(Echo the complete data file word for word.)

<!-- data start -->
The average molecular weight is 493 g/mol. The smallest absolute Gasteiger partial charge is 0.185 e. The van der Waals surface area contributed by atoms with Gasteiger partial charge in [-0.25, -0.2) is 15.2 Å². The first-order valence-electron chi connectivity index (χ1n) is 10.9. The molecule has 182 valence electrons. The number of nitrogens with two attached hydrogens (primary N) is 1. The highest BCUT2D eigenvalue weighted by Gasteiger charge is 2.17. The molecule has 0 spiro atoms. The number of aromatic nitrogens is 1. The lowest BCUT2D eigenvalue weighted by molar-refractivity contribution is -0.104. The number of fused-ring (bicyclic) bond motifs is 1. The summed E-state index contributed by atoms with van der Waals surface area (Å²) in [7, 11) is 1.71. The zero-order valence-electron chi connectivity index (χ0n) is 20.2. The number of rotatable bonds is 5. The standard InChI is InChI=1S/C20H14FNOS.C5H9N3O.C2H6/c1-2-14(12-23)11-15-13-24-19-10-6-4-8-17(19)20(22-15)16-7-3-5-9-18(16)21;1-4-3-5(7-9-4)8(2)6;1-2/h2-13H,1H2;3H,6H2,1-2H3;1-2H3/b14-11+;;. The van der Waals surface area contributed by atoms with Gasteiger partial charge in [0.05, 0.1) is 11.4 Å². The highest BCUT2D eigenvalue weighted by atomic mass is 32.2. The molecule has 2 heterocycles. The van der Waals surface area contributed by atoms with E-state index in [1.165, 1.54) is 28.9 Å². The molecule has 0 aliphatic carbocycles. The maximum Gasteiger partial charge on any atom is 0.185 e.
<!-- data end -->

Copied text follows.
The average molecular weight is 493 g/mol. The smallest absolute Gasteiger partial charge is 0.185 e. The van der Waals surface area contributed by atoms with Gasteiger partial charge in [-0.25, -0.2) is 15.2 Å². The first-order valence-electron chi connectivity index (χ1n) is 10.9. The molecule has 182 valence electrons. The number of nitrogens with two attached hydrogens (primary N) is 1. The highest BCUT2D eigenvalue weighted by Gasteiger charge is 2.17. The molecule has 0 spiro atoms. The number of aromatic nitrogens is 1. The lowest BCUT2D eigenvalue weighted by molar-refractivity contribution is -0.104. The number of fused-ring (bicyclic) bond motifs is 1. The summed E-state index contributed by atoms with van der Waals surface area (Å²) in [7, 11) is 1.71. The zero-order valence-electron chi connectivity index (χ0n) is 20.2. The number of rotatable bonds is 5. The standard InChI is InChI=1S/C20H14FNOS.C5H9N3O.C2H6/c1-2-14(12-23)11-15-13-24-19-10-6-4-8-17(19)20(22-15)16-7-3-5-9-18(16)21;1-4-3-5(7-9-4)8(2)6;1-2/h2-13H,1H2;3H,6H2,1-2H3;1-2H3/b14-11+;;. The van der Waals surface area contributed by atoms with Gasteiger partial charge in [0.05, 0.1) is 11.4 Å². The highest BCUT2D eigenvalue weighted by atomic mass is 32.2. The molecule has 2 heterocycles. The van der Waals surface area contributed by atoms with E-state index in [1.165, 1.54) is 28.9 Å². The molecule has 0 aliphatic carbocycles. The maximum Gasteiger partial charge on any atom is 0.185 e.